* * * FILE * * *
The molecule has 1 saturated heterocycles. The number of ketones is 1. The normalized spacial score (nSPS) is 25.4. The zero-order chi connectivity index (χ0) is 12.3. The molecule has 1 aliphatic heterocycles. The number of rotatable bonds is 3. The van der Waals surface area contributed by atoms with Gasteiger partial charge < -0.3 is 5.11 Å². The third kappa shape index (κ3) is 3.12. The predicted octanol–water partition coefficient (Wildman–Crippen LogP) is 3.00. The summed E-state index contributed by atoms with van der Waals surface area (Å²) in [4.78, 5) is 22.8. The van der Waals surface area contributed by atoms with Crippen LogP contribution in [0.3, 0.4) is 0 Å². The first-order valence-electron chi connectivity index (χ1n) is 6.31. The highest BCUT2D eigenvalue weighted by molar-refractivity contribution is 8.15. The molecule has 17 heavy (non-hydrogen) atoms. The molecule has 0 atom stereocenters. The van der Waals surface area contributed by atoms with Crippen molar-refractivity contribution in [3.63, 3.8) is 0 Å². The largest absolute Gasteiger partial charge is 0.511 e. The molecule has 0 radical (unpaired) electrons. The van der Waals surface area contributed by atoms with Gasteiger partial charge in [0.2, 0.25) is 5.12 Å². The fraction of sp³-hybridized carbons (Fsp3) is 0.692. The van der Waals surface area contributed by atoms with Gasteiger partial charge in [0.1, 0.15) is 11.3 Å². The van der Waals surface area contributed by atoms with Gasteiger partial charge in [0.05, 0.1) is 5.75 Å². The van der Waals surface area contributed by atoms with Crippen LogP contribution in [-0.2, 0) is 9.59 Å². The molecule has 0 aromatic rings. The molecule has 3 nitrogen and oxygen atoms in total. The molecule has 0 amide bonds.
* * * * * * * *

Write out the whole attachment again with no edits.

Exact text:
The molecule has 1 saturated heterocycles. The number of ketones is 1. The normalized spacial score (nSPS) is 25.4. The zero-order chi connectivity index (χ0) is 12.3. The molecule has 1 aliphatic heterocycles. The number of rotatable bonds is 3. The van der Waals surface area contributed by atoms with Gasteiger partial charge < -0.3 is 5.11 Å². The third kappa shape index (κ3) is 3.12. The predicted octanol–water partition coefficient (Wildman–Crippen LogP) is 3.00. The summed E-state index contributed by atoms with van der Waals surface area (Å²) in [4.78, 5) is 22.8. The van der Waals surface area contributed by atoms with Crippen LogP contribution in [0.3, 0.4) is 0 Å². The first-order valence-electron chi connectivity index (χ1n) is 6.31. The highest BCUT2D eigenvalue weighted by molar-refractivity contribution is 8.15. The molecule has 17 heavy (non-hydrogen) atoms. The molecule has 0 atom stereocenters. The van der Waals surface area contributed by atoms with Crippen molar-refractivity contribution in [3.63, 3.8) is 0 Å². The largest absolute Gasteiger partial charge is 0.511 e. The molecule has 0 radical (unpaired) electrons. The van der Waals surface area contributed by atoms with Gasteiger partial charge in [0.2, 0.25) is 5.12 Å². The fraction of sp³-hybridized carbons (Fsp3) is 0.692. The van der Waals surface area contributed by atoms with Gasteiger partial charge in [0.1, 0.15) is 11.3 Å². The van der Waals surface area contributed by atoms with Gasteiger partial charge in [0.05, 0.1) is 5.75 Å². The van der Waals surface area contributed by atoms with Crippen LogP contribution in [-0.2, 0) is 9.59 Å². The molecule has 0 aromatic rings. The molecule has 3 nitrogen and oxygen atoms in total. The molecule has 0 amide bonds.